Although the report has apparently been peer-reviewed before being published by the Association of Applied Biologists, it contains fundamental inaccuracies that question its scientific validity and raise concerns more widely as to the independence and objectivity of other papers making similar claims for GM crops.
Farmers need to know the true facts relevant to their working practices, if they are to be able to make an informed decision about the likely costs and benefits of GM crops to their businesses. This research from Brooms Barn does not provide the credible research that farmers need and is just one of an increasing number of research findings that bear little relation to the realities of practical farming.
It is also of concern to farm that the research report was peer reviewed by and published in the Annals of the Association of Applied Biologists, the very same body in which the author, M J May, holds an official position.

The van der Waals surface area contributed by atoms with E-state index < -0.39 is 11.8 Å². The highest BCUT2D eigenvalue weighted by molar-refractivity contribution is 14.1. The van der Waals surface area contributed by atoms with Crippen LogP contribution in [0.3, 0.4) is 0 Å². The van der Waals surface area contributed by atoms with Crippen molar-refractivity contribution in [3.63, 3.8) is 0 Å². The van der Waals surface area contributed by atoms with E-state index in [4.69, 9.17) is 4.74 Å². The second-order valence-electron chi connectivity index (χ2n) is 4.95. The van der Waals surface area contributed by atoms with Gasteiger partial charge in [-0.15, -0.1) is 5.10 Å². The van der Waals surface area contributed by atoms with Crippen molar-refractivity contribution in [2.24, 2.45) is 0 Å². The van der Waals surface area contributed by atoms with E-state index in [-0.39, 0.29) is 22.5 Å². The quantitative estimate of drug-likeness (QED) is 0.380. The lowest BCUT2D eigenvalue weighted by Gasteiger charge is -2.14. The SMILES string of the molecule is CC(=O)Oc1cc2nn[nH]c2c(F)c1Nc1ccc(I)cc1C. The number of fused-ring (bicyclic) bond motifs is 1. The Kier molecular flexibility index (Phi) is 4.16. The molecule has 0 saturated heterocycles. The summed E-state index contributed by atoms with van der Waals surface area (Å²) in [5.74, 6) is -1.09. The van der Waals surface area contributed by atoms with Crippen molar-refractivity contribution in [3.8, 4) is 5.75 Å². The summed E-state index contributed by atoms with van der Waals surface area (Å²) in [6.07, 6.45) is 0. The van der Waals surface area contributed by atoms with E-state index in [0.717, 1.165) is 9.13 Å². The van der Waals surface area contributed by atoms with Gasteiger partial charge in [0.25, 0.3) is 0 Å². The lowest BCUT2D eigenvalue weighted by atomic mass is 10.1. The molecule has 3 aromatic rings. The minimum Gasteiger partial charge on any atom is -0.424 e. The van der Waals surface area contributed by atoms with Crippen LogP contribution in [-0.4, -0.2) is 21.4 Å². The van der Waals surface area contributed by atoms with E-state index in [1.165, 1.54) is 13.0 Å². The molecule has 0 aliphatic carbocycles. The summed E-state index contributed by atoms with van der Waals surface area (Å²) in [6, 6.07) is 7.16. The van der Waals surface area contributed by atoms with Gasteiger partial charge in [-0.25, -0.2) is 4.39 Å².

farm's analysis found several major flaws in the report, including the following:
* Herbicide costs for "conventional practice" that have been used to compare against GM equivalents have been overstated by 75%.
* Far from reducing costs, the contractual requirements of growing GMHT sugar beet would increase farmer's growing costs by up to £46 per ha.
* Although the report acknowledges the EU proposals to segregate and label GM crops and their produce, no costs have been attributed to this or associated red tape within the analysis.
* The report suggests that Å’Band Spraying”š could lessen the environmental impact of growing beet, but fails to accurately quantify the impact on yield (acknowledged by Monsanto to be 10% , with other published research suggesting yield loss may be up to 31% ).